Ned Watkins stared up from the ground, blood leaked from his mouth. He held his hands up to shield his face from more blows.
“Please,” he pleaded, “please, I remembered where they are. I’ll tell you what you wanted to know, just don’t kill me.”
Warren Fredericks stood over Ned. He swung the heavy, bloody chain around his left hand and smiled.
“You’ll tell me regardless, and you’d better not lie to me.”
“Just don’t kill me. I have a wife and children at home.”
“You should have thought of them before you and your homies decided to kill my friend.”
“They’re up in the mountains, they’ve a small cabin out near Widows Leap. You’re not going to kill me, right? Think of my children.”
“I am,” Warren said. He pulled his sidearm and shot Watkins in the face twice. “Why do they always spout off about the children? Like they care about innocent life. These same people wouldn’t help their neighbor or the homeless kids in major cities. He got what he deserved.”
Warren walked to his red Dodge Ram and took out his pick and shovel. He busted the hard rock into a man-sized hole and kicked Watkins body into it. He tossed in the chain and gun as well, then he covered up the body.
“One down, many more to go.”
He sat on the flatbed body and sipped some water. His hunt for Jacob’s killers led him to Ned Watkins. “None of this should’ve happened. Jacob was undeserving of death. They shouldn’t have raped his wife. Now, all I have left is revenge. Justice must prevail, whether the law wants to do its job or not.”
The law had failed to bring Jacob’s killers to justice. By God, Warren would not fail. He might fall, but he would not fail. He finished off his water and climbed into his truck. The old diesel engine rumbled to life, and Warren started back to town.
Thirty-five years ago:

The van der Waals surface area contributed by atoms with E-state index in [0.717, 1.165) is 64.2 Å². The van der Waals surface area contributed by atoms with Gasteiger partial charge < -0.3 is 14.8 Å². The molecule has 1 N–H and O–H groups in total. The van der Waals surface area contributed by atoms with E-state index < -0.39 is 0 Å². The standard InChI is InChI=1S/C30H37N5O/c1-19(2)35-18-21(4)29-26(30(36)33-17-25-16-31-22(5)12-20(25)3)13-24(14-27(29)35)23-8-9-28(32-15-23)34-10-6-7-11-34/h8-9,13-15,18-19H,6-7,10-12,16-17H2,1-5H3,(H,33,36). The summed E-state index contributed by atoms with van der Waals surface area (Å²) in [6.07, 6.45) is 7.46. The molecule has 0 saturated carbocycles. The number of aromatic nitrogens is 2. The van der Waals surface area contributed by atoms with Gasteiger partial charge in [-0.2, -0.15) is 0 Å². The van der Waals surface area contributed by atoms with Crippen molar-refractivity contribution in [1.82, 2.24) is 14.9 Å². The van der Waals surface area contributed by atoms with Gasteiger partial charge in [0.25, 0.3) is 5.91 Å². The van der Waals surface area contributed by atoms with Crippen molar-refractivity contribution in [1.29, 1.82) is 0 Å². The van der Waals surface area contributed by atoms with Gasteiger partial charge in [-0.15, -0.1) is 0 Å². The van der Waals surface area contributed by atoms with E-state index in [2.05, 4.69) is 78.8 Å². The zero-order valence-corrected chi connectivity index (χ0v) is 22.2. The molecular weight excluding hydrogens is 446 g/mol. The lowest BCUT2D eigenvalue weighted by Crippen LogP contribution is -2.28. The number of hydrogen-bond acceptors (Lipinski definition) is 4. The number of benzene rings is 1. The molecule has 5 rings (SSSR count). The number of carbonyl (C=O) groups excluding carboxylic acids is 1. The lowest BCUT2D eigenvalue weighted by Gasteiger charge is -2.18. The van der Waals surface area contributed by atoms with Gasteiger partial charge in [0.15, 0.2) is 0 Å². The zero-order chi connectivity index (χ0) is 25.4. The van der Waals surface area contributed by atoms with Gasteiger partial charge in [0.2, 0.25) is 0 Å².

“Welcome to first grade, kids. I am Mrs. Bird. Please take a seat and let me have your attention. I book no nonsense in my classroom. You see this ruler,” she held up a wooden ruler and showed the class, “if you disrupt my class, you will feel it on your palm. Understood?”
All the children nodded and muttered “yes ma’am.” Mrs. Bird turned to write on the chalkboard. Warren turned and stared at the boy next to him.
“She looks like a bird,” he said to the boy. The boy smiled and nodded.
“Uh-huh. Like a chicken.”
Warren clucked like a chicken. It came out a little louder than he or the boy expected. Warren’s face flushed red when Mrs. Bird turned and looked at the class. She picked up the ruler.
“Who did that?”
No one said a word. She walked to Warren’s desk and smacked the ruler down on the desktop. Warren looked at the floor.
“No one did it, hmmm? A chicken flew in here and clucked. Is that what you expected me to believe?”
The room was quiet. She turned and leaned down to Warren. “It was you, wasn’t it?”
“Wow. You’re just like your father. He was a waste of oxygen. I see the apple didn’t fall far from the tree. Step up to my desk. Let’s see if we can’t cure that braveness of yours.”
Jacob watched as Mrs. Bird spoke to Warren. He was close enough to hear what was said. He raised his hand. Warren looked at him and shook his head no. Jacob put down his hand. Warren walked up to the desk and stood in front of his teacher.
“Give me your hand, cretin.”
Warren stuck out his hand, Mrs. Bird gripped his fingers and smacked the ruler against it until it filled with blood. The pain brought tears to his eyes, but Warren never cried out. His defiance seemed to enrage Mrs. Bird.
“Go sit down.”
He turned and walked back to his desk. His palm throbbed but he hadn’t cried out. He sat in his seat and noticed a note on his desk. Warren took it and stuck it in his pocket. The bell rang.
“I’ll see you tomorrow, children. You too, cretin.”
Warren smiled as he remembered his first day of school. He never stood out among his peers, but he wasn’t stupid. He was lazy. Warren never applied himself to his studies. Sure, he liked to read, math was okay if it was simple. He even journaled. His problem, if he had a problem, was distraction.
He drove into town. Monolith Springs, a town of 150,000 souls, was a den of thievery, villainy, and scumbags. Some good people lived here too. It was a haven for outlaws, wannabe rednecks, and racists of all stripes.
“Jacob never fit in here. He was too good for Monolith Springs.”